George Stone

4 November 1770–
Danvers, Essex, Massachusetts, United States

The Life of George

When George Stone was christened on 4 November 1770, in Danvers, Essex, Massachusetts, United States, his father, Samuel Stone, was 28 and his mother, Stone, was 28.

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Family Time Line

Samuel Stone
1742–1828
Stone
1742–
Edmund Stone
1764–1844
George Stone
1770–
Ruth Stone
1770–
James Stones
1773–

Parents and Siblings

    Male1742–1828Male

    Stone

    Female1742–Female

siblings

(4)

World Events (3)

1776

Thomas Jefferson's American Declaration of Independence endorsed by Congress. Colonies declare independence.
1776 · The Declaration to the King

"""At the end of the Second Continental Congress the 13 colonies came together to petition independence from King George III. With no opposing votes, the Declaration of Independence was drafted and ready for all delegates to sign on the Fourth of July 1776. While many think the Declaration was to tell the King that they were becoming independent, its true purpose was to be a formal explanation of why the Congress voted together to declare their independence from Britain. The Declaration also is home to one of the best-known sentences in the English language, stating, “We hold these truths to be self-evident, that all men are created equal, that they are endowed by their Creator with certain unalienable Rights, that among these are Life, Liberty and the pursuit of Happiness."""""""
1781 · The First Constitution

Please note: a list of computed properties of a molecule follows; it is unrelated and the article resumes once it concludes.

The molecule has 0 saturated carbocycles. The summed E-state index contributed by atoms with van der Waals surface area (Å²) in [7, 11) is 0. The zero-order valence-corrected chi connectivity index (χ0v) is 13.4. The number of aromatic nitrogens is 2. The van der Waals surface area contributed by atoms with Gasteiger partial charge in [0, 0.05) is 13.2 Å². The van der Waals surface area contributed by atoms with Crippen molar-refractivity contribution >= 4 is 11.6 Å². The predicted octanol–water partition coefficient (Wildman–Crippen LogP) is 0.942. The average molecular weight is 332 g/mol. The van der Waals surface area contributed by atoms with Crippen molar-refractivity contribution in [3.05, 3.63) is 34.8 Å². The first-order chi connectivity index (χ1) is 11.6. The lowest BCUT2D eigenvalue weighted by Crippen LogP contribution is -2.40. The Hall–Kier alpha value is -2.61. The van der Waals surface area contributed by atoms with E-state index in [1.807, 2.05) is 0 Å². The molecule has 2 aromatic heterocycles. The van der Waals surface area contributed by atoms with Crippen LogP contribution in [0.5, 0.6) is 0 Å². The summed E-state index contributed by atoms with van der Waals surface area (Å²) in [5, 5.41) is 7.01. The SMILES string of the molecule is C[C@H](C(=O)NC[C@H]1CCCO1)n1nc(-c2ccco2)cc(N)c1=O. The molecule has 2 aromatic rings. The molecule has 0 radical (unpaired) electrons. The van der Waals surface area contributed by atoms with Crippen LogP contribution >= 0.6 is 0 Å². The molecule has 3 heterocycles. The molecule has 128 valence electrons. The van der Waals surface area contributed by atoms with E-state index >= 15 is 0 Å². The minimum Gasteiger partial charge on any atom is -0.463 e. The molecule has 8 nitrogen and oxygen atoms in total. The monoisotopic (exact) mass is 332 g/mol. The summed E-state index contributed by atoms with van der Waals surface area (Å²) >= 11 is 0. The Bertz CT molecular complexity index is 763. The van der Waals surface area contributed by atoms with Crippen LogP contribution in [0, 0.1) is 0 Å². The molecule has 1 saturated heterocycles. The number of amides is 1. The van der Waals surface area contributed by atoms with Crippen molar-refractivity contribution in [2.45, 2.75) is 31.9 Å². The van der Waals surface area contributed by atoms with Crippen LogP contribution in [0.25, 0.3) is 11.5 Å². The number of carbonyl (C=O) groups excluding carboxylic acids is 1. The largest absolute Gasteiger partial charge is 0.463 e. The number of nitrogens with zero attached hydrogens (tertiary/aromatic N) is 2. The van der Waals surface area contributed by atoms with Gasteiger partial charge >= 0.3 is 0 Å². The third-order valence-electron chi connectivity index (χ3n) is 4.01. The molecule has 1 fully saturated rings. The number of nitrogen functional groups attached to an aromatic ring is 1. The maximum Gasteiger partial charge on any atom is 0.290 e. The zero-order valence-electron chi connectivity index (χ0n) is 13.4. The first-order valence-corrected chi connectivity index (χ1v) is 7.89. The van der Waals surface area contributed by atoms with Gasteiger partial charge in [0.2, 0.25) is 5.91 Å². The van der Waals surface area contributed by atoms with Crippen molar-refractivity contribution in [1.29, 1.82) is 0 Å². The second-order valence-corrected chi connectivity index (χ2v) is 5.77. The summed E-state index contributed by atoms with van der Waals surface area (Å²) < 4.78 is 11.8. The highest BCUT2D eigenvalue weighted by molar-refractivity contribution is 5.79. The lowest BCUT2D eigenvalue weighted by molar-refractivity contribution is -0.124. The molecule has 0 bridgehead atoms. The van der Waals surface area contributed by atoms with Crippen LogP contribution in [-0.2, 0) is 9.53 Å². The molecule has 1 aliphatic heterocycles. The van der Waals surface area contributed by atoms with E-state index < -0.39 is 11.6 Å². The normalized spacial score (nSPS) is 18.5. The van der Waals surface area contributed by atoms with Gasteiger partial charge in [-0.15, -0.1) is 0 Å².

Serving the newly created United States of America as the first constitution, the Articles of Confederation were an agreement among the 13 original states preserving the independence and sovereignty of the states. But with a limited central government, the Constitutional Convention came together to replace the Articles of Confederation with a more established Constitution and central government on where the states can be represented and voice their concerns and comments to build up the nation.

Name Meaning

1 English: from Old English stān ‘stone’, in any of several uses. It is most commonly a topographic name, for someone who lived either on stony ground or by a notable outcrop of rock or a stone boundary-marker or monument, but it is also found as a metonymic occupational name for someone who worked in stone, a mason or stonecutter. There are various places in southern and western England named with this word, for example in Buckinghamshire, Gloucestershire, Hampshire, Kent, Somerset, Staffordshire, and Worcestershire, and the surname may also be a habitational name from any of these.2 Translation of various surnames in other languages, including Jewish Stein , Norwegian Steine, and compound names formed with this word.

Dictionary of American Family Names © Patrick Hanks 2003, 2006.

Possible Related Names

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